Influencing the colour of a fruit

In agriculture, these transposable elements are responsible for changes which have been known about for a long time. “The shape of tomatoes, the colour of grapes or the colour of blood oranges, which turn red after a cold snap, are factors linked to the integration of a transposable element,” points out Hadi Quesneville. “We also discovered the transposable elements which cause repeat flowering in roses.” This research also contributes to the understanding of how plants are adapting in the current context of global warming. 

A growing area of research

Researchers are now at the stage of sequencing not one, but several genomes per species. It is the transposable elements which introduce the most genetic variations between individuals. “We now realise that most of these variations are a thousand times greater than the more classic point mutations and that they also provide information on gene regulation. No one can imagine analysing a genome today without understanding where the transposable elements are. However, very few teams in France or in the world have developed this expertise.”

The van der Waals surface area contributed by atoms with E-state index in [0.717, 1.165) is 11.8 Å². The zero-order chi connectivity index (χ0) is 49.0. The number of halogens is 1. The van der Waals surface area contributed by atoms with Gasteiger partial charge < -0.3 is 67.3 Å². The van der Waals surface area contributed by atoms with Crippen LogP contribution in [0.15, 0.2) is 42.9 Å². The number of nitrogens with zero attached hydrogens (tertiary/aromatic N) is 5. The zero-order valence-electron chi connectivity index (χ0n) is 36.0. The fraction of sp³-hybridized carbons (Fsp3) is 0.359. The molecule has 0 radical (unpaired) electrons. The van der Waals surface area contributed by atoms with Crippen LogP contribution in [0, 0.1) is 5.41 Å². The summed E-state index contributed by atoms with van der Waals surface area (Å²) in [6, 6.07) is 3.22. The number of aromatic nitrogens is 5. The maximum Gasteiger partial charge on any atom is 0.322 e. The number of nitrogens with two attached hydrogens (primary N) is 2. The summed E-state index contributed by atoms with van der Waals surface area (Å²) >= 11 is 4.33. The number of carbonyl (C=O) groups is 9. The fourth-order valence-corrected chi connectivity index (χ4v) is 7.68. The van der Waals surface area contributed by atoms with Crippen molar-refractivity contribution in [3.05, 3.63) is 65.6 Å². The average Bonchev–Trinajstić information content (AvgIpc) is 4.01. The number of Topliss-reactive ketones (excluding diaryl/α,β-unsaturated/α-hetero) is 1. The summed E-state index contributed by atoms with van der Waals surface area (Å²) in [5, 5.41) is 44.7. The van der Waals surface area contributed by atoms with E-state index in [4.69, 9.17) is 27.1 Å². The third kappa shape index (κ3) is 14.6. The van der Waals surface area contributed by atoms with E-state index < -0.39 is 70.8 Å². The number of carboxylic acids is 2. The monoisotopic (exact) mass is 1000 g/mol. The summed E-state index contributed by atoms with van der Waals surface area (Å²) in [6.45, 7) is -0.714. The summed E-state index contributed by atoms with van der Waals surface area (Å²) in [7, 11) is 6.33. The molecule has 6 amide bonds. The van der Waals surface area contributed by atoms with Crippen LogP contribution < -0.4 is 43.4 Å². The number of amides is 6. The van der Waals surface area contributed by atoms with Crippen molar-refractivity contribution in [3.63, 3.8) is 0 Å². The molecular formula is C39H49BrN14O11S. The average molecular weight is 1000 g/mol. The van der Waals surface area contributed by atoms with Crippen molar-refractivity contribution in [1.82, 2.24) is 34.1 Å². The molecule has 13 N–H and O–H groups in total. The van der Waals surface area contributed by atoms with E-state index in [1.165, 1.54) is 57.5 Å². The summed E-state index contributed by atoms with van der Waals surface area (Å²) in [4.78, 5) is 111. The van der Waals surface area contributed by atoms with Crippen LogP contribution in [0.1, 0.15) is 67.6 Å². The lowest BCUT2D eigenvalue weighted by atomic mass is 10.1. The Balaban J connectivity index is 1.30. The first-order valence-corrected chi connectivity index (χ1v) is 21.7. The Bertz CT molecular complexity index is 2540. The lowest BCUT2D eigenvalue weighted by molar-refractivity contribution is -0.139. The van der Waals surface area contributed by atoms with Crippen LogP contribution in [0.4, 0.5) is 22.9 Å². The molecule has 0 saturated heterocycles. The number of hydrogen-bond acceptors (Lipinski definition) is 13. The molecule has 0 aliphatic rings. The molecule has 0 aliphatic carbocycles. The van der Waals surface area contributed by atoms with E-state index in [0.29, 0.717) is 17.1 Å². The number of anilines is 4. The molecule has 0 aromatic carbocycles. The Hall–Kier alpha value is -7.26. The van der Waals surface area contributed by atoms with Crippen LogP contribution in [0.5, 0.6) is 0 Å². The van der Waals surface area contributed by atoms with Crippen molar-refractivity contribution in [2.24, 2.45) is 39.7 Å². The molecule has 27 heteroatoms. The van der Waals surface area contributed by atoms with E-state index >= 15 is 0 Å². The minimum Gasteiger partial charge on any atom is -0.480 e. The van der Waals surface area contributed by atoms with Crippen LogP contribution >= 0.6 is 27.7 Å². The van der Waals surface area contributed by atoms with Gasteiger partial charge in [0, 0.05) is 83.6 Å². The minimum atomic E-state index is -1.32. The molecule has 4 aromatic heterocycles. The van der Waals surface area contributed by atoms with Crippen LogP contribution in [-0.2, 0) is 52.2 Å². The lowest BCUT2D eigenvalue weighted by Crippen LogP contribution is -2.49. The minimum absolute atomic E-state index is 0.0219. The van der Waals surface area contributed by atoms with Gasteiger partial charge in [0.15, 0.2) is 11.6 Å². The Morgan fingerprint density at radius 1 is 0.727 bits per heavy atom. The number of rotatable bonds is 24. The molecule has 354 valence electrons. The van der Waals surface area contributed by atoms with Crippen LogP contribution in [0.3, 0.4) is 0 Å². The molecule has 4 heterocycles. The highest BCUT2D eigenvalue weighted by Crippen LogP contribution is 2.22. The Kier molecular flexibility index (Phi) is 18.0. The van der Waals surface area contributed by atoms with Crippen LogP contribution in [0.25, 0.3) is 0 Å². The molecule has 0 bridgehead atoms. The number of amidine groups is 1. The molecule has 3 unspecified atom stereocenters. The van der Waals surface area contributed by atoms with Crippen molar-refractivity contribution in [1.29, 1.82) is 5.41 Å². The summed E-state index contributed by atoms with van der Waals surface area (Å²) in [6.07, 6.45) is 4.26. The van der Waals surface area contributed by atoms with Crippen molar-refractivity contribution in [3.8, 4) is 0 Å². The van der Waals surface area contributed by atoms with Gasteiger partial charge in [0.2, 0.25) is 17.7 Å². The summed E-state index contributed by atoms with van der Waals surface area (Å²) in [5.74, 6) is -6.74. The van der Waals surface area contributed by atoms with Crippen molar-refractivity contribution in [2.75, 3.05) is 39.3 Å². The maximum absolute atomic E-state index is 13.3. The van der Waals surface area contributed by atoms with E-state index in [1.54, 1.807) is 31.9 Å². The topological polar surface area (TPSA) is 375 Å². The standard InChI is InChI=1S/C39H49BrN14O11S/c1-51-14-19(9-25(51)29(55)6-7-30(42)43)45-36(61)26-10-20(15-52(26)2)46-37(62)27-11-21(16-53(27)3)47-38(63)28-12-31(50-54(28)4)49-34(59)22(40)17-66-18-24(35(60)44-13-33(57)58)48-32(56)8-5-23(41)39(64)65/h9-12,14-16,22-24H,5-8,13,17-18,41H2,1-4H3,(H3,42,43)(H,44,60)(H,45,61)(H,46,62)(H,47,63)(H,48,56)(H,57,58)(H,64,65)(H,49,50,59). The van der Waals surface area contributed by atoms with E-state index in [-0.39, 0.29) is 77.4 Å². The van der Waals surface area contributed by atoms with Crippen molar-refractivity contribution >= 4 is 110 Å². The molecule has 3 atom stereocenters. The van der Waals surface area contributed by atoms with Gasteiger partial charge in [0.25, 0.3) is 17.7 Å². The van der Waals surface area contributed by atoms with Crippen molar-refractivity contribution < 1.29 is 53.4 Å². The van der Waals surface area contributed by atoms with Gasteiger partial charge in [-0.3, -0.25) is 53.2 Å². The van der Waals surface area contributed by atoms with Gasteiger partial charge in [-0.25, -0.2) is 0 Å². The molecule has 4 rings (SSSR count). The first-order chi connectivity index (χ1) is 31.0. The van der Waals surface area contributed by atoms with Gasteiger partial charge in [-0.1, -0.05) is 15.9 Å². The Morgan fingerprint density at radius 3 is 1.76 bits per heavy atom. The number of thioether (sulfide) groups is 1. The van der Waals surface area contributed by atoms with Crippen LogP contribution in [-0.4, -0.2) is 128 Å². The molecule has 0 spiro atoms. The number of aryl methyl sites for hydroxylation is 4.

The researcher was pleased to learn that he has become one of the Highly Cited Scientists. “I continue to believe that my job, although very demanding, is the best in the world.”

Hadi Quesneville is at the heart of the WheatIS (Wheat Inititiave) international consortium, which pools data on the genetics and genomics of wheat and which was created in 2011 by agriculture ministers of countries in the G20. After having coordinated this federation of IT systems for a few years, he is now its co-chairman.